Published Date: 10/06/2014
By Reneé Watkins
We all enjoy praise from our employer from time to time. A little praise can be a powerful motivator. It can give us just the boost we need to cross the finish line on a project, or stir our initiative to create a more efficient process we have been thinking about for some time.
Research by the Harvard Business Review shows teams who are praised often outperform teams who are praised less in all areas of business. A Gallup study found that 67 percent of employees surveyed do not receive praise in a given week. The same study found employees who receive praise for doing a good job have an increase in productivity of 20 percent, while employees who feel unrecognized are three times more likely to leave within the next year.
Therefore, it naturally follows that managers can increase productivity among employees and protect the organization against employee turnover by effectively praising employees for good work when it is warranted.
So, what is the best and most effective way to praise employees? Can you praise an employee too often? Is there a “right” way and a “wrong” way to praise an employee? What type of behavior should trigger giving praise?
How to Give Effective Praise
Your team needs to know where they stand without having to assume it based on your body language or a comment you make in a meeting. If your employees know where they stand, they are less likely to question it or to spend their time worrying about their jobs instead of doing their job.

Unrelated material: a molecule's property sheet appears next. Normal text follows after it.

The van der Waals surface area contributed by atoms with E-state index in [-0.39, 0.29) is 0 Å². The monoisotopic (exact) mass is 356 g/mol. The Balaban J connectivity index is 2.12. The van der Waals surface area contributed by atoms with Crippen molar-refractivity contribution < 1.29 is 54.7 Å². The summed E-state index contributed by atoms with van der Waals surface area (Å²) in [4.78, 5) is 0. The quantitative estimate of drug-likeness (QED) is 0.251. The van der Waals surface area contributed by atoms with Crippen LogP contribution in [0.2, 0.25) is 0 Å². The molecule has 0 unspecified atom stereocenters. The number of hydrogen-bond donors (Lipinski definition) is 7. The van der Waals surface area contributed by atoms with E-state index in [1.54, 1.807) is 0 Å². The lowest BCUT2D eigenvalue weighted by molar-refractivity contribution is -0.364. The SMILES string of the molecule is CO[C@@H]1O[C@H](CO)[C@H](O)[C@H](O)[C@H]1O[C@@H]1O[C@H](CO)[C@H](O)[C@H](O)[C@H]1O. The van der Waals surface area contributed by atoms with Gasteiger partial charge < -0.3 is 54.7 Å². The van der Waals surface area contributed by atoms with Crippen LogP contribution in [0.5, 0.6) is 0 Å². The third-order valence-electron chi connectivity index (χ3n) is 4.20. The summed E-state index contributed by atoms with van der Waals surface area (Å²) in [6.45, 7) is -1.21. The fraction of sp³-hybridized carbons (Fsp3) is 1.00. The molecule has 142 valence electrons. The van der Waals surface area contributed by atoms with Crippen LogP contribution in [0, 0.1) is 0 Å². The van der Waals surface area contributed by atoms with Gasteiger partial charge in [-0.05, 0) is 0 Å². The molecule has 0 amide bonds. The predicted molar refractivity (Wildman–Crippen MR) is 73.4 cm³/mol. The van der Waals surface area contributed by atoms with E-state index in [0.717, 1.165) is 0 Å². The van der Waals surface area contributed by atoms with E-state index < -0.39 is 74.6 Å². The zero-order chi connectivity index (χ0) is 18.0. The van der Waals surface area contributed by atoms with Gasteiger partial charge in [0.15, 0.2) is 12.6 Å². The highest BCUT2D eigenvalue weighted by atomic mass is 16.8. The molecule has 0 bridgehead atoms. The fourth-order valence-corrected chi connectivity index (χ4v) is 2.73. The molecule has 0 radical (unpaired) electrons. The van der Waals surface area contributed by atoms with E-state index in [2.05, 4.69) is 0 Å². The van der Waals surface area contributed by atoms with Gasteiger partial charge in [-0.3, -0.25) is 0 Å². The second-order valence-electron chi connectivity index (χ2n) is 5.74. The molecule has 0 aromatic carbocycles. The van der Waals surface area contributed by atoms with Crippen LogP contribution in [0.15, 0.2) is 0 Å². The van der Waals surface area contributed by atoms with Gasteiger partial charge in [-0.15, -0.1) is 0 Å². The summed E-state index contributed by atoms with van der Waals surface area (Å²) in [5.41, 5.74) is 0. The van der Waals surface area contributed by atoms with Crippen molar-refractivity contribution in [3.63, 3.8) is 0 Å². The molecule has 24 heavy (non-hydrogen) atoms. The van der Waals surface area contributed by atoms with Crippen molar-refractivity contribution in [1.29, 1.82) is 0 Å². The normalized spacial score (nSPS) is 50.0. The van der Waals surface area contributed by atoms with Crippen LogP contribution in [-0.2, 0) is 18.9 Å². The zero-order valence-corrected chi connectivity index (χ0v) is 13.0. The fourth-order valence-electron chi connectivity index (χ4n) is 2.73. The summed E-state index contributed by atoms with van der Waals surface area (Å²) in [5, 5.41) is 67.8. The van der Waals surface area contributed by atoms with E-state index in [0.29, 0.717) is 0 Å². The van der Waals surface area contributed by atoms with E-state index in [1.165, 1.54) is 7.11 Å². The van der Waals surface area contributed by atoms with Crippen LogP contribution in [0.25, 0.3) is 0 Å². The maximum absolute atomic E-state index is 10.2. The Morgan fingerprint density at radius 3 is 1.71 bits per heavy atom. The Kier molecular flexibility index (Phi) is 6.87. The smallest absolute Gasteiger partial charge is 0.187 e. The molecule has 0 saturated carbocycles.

Remember that you are their manager and, as such, your opinion of their work matters most to them. Make sure your praise is meaningful, as employees will recognize empty praise and resent it. However, give meaningful praise as often as you can. Praise can increase productivity and lessen tension in the workplace.
Again, do not hand out “hollow praise.” If you begin to praise employees for no reason, they will not believe your praise is sincere when it is really warranted. In order to do this, make sure your praise is specific and detailed regarding exactly what you are praising them for. This will also show them you were paying close attention to the details and you really understand the importance of their efforts to the overall success.
Granted, your praise is intended to help your employee have a clear understanding of how much you value the work they do. However, praise can also work for you as well. If you see an area for improvement in your employee’s performance, praise their improvement in this area when warranted. This type of praise will drive them to continue their improvement in this area and will create a more confident and productive employee. Praise can be used to develop your employees and increase the productivity of your team.
When you praise your employees, it will also serve to raise the bar on what warrants praise. Other employees will want recognition too, and will work harder to get it. Do not let a week go by that you are not praising and recognizing someone for something. Praise does not have to be huge, but it does need to be sincere and about something meaningful. Set aside 10 minutes each week to praise a team member. Take five minutes to think about something really great that happened last week and who was responsible. Then, take the next five minutes and praise them for a job well done.